2.1. Setting up a QIGS project¶
In this workshop, we will be taking on the role of a city planner, tasked with updating the bike lane master plan of the city of Portland, Oregon.
The City of Portland maintains a site where this information can be downloaded in shapefile format. While we will not be working with this exact download, we will be working with a modified version of same. Our goal will be to update the data we have been given, with the directive that when we are done, we have a similar content that could be placed on this site for download by the general public.
If you’re interested, here are links to the original, direct downloads:
These downloads are not necessary for completion of this workshop.
We will load our data from a shapefile and work with the data in QGIS. And of course, we will make and store snapshots of our data using GeoGig.
The data has been modified from the original source, and many columns removed. Students may wish to download the original shapefile and note that many of the columns refer to an internal record-keeping method to show who made what changes and when.
Specifically, the columns modifiedby (a name) and modifiedon (a date) would be completely unecessary when used with a version control system such as GeoGig, as that information would already be encoded in the repository history.
2.1.1. Data details¶
The following is a description of the attributes contained in the data file:
|segmentname||String||Name of the area where the feature exists (Example: SW MAIN ST)|
|status||String||Whether the bike lane exists or not. One of ACTIVE, RECOMM or PLANNED|
|facility||String||Short code for the type of bike lane. One of MTRAIL (multi-use trail), BLVD (bike boulevard), LANE (bike lane) or SCONN (signed connection)|
|yearbuilt||Integer||Year the bike lane was put into service|
|comments||String||Description of the feature, if any|
2.1.2. View data¶
We will be viewing the data using QGIS.
Go to Layer ‣ Add Layer ‣ Add Vector Layer....
This will bring up the Add vector layer dialog.
Click Browse, find bikepdx.shp in the data directory and click Open.
You will see the layer displayed in the main window of QGIS.
2.1.3. Style layer¶
To improve the display and make working with our data easier, we will apply a style to our layer.
The style will show different routes based on two different criteria (attributes):
- The type of route:
- A “multi-use trail” (facility == 'MTRAIL')
- A “bike boulevard” (facility == 'BLVD')
- A regular “bike lane” (facility == 'LANE')
- The status of the route:
- An active route (status == 'ACTIVE')
- A non-active route (status <> 'ACTIVE')
With these criteria, we can generate six distinct rules for styling the different lines in the layer.
In the Layers panel, right-click on the layer entry (bikepdx) and select Properties.
This will bring up the layer properties dialog. Click Style to bring up the style parameters if it isn’t already selected.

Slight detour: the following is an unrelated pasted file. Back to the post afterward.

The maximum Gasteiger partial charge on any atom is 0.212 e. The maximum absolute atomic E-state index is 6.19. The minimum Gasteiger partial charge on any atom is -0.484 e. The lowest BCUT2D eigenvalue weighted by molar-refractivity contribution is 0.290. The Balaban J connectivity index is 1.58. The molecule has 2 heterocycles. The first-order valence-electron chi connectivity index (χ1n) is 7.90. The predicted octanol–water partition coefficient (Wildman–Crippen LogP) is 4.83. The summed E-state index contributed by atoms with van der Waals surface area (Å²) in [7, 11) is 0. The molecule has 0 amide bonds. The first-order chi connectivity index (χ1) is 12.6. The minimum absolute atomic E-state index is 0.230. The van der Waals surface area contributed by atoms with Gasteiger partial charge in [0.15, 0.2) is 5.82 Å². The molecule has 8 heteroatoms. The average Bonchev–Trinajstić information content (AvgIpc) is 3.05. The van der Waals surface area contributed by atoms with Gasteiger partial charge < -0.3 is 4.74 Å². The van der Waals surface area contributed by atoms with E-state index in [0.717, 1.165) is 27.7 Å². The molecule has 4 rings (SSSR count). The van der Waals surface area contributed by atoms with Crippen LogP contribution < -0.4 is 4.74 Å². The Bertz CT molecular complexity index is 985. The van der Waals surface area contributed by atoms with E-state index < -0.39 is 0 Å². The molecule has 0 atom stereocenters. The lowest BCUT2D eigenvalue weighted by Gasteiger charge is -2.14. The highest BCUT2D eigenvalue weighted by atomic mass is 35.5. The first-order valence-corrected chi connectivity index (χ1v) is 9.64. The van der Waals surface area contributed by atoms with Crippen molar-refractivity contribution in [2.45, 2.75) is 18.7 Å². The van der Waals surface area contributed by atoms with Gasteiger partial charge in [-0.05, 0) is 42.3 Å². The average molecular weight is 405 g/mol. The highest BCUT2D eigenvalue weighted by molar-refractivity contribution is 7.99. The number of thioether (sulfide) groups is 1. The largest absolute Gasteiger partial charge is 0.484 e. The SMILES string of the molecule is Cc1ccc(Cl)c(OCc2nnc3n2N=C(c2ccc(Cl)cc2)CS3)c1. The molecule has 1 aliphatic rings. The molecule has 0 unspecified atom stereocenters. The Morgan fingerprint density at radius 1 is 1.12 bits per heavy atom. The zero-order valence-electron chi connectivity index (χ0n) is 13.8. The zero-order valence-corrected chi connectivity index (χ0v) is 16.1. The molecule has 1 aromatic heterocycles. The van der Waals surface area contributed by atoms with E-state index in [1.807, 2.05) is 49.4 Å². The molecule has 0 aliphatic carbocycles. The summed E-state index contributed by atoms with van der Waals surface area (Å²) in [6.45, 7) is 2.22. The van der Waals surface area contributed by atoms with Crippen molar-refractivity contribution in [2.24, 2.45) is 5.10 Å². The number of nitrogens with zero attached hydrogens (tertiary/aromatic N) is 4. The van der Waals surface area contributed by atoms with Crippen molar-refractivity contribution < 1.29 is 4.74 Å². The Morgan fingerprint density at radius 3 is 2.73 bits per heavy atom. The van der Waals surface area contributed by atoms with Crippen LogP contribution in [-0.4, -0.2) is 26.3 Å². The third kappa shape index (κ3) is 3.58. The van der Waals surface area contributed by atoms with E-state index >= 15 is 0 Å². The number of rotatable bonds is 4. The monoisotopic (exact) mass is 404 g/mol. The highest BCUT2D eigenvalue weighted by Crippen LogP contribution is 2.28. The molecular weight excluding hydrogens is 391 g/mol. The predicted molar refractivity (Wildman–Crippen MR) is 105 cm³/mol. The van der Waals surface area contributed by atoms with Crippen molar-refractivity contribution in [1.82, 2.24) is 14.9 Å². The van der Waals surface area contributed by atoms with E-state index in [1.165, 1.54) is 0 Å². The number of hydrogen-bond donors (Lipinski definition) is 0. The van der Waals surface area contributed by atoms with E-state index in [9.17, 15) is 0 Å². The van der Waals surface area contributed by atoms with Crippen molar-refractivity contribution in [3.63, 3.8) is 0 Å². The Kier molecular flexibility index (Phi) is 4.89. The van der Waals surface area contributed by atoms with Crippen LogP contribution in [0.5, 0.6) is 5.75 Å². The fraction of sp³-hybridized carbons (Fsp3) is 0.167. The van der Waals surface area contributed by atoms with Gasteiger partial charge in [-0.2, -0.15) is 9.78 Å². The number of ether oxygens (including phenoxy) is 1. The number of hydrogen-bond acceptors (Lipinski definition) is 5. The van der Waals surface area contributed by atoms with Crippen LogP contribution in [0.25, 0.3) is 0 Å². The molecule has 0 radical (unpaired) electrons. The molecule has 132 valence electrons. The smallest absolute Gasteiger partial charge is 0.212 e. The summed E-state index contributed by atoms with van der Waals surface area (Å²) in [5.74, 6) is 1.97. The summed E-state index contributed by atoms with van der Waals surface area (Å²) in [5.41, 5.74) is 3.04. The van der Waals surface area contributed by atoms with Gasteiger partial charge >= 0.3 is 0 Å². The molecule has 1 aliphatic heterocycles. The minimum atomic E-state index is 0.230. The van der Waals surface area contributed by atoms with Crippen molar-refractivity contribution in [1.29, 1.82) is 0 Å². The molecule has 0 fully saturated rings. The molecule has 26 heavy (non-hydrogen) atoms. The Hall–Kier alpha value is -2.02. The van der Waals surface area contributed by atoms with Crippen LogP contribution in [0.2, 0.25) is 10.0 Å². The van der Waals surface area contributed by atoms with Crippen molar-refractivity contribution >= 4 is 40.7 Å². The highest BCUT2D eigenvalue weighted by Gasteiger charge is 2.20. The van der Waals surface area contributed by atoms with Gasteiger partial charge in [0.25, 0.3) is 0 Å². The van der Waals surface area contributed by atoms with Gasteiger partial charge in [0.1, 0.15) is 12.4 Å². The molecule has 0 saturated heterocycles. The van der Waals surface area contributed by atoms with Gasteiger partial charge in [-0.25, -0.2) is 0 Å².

At the bottom of the dialog, click the Load Style button and select Load from file.
In the dialog, select the bikepdx.sld file and click Open. This file is located in the workshop data directory.
By default, only .qml files are shown in the file listing, so you may need to adjust the file list to show SLD File (*.sld) or type the filename in manually.
You will see the details of the style displayed in the dialog.
Click Apply to apply the style to the layer.
Click OK. The map window will be updated, showing the new style. Note how the non-active routes are dashed, while the more “important” routes are thicker/darker.
With our layer styled, our data is now ready to be versioned. Feel free to explore the layer by zooming and panning around the map window.
Now is a good time to save your project. You should save your project periodically to prevent loss. A good name for the file would be bikepdx.qgs.
2.1.4. (Optional) Add a background layer¶
To give this layer context, you may wish to add a background layer. These steps are entirely optional and can be skipped without loss of comprehension.
We can use the OpenLayers QGIS plugin to pull in any number of standard web map layers, such as Google or Bing. The OpenLayers QGIS plugin is typically not installed in advance, so we’ll install it here.
Navigate to Plugins ‣ Manage and Install Plugins.
This will bring up the Plugin Manager.
Click Not Installed and select the OpenLayers Plugin.
Click Close to close the Plugin Manager.
Clicking the Web menu shows an entry: OpenLayers Plugin.
Select a suitable basemap. For example, the Google Physical map provides a nice contrast.
The layer will be loaded. In the Layers panel on the left, drag the entry for bikepdx so that it is on top of the background layer and is not obscured.
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